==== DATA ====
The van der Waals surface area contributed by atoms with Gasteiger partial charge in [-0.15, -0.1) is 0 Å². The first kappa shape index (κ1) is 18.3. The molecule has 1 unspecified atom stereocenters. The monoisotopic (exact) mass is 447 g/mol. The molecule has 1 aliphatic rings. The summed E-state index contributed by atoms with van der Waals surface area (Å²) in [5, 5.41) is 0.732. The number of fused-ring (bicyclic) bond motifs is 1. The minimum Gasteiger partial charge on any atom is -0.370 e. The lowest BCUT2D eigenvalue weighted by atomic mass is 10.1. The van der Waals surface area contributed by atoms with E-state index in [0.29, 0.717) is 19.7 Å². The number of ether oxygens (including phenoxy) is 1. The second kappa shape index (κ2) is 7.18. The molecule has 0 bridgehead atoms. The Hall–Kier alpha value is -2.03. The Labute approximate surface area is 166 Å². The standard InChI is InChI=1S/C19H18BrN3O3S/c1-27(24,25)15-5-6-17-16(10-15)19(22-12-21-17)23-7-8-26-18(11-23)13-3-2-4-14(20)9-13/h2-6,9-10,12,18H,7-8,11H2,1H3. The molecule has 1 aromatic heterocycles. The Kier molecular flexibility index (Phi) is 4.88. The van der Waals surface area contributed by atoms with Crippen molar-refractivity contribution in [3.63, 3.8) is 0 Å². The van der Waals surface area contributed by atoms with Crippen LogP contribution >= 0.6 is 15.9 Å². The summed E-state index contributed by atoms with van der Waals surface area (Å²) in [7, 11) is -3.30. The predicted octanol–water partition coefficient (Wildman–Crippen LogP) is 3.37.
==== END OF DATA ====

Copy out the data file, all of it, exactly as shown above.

The van der Waals surface area contributed by atoms with Gasteiger partial charge in [-0.15, -0.1) is 0 Å². The first kappa shape index (κ1) is 18.3. The molecule has 1 unspecified atom stereocenters. The monoisotopic (exact) mass is 447 g/mol. The molecule has 1 aliphatic rings. The summed E-state index contributed by atoms with van der Waals surface area (Å²) in [5, 5.41) is 0.732. The number of fused-ring (bicyclic) bond motifs is 1. The minimum Gasteiger partial charge on any atom is -0.370 e. The lowest BCUT2D eigenvalue weighted by atomic mass is 10.1. The van der Waals surface area contributed by atoms with E-state index in [0.29, 0.717) is 19.7 Å². The number of ether oxygens (including phenoxy) is 1. The second kappa shape index (κ2) is 7.18. The molecule has 0 bridgehead atoms. The Hall–Kier alpha value is -2.03. The Labute approximate surface area is 166 Å². The standard InChI is InChI=1S/C19H18BrN3O3S/c1-27(24,25)15-5-6-17-16(10-15)19(22-12-21-17)23-7-8-26-18(11-23)13-3-2-4-14(20)9-13/h2-6,9-10,12,18H,7-8,11H2,1H3. The molecule has 1 aromatic heterocycles. The Kier molecular flexibility index (Phi) is 4.88. The van der Waals surface area contributed by atoms with Crippen molar-refractivity contribution in [3.63, 3.8) is 0 Å². The van der Waals surface area contributed by atoms with Crippen LogP contribution >= 0.6 is 15.9 Å². The summed E-state index contributed by atoms with van der Waals surface area (Å²) in [7, 11) is -3.30. The predicted octanol–water partition coefficient (Wildman–Crippen LogP) is 3.37.